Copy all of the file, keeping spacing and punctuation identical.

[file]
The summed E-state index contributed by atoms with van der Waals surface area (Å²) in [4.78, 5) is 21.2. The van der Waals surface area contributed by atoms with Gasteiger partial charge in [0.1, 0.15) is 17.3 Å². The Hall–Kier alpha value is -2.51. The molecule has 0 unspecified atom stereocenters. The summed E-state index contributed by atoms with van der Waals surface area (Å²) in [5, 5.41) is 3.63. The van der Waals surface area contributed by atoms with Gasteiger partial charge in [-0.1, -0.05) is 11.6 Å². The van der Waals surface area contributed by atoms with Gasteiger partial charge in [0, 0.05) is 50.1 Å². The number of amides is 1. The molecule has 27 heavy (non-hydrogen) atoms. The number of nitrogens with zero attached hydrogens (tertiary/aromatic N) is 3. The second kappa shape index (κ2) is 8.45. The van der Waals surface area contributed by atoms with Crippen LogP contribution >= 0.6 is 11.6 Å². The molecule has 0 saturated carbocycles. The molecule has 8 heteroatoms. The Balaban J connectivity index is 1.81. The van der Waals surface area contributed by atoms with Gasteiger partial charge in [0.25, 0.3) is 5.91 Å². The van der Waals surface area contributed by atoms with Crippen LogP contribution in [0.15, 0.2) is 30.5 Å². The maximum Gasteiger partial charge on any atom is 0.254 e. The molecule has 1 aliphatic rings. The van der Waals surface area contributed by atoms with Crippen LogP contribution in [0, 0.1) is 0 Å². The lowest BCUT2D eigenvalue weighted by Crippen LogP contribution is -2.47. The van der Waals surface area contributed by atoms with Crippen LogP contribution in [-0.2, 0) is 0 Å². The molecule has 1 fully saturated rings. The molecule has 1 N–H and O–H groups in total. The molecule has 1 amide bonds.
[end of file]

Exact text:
The summed E-state index contributed by atoms with van der Waals surface area (Å²) in [4.78, 5) is 21.2. The van der Waals surface area contributed by atoms with Gasteiger partial charge in [0.1, 0.15) is 17.3 Å². The Hall–Kier alpha value is -2.51. The molecule has 0 unspecified atom stereocenters. The summed E-state index contributed by atoms with van der Waals surface area (Å²) in [5, 5.41) is 3.63. The van der Waals surface area contributed by atoms with Gasteiger partial charge in [-0.1, -0.05) is 11.6 Å². The van der Waals surface area contributed by atoms with Gasteiger partial charge in [0, 0.05) is 50.1 Å². The number of amides is 1. The molecule has 27 heavy (non-hydrogen) atoms. The number of nitrogens with zero attached hydrogens (tertiary/aromatic N) is 3. The second kappa shape index (κ2) is 8.45. The van der Waals surface area contributed by atoms with Crippen LogP contribution >= 0.6 is 11.6 Å². The molecule has 0 saturated carbocycles. The molecule has 8 heteroatoms. The Balaban J connectivity index is 1.81. The van der Waals surface area contributed by atoms with Gasteiger partial charge in [0.25, 0.3) is 5.91 Å². The van der Waals surface area contributed by atoms with Crippen LogP contribution in [0.15, 0.2) is 30.5 Å². The maximum Gasteiger partial charge on any atom is 0.254 e. The molecule has 1 aliphatic rings. The van der Waals surface area contributed by atoms with Crippen LogP contribution in [0, 0.1) is 0 Å². The lowest BCUT2D eigenvalue weighted by Crippen LogP contribution is -2.47. The van der Waals surface area contributed by atoms with Crippen LogP contribution in [-0.2, 0) is 0 Å². The molecule has 1 fully saturated rings. The molecule has 1 N–H and O–H groups in total. The molecule has 1 amide bonds.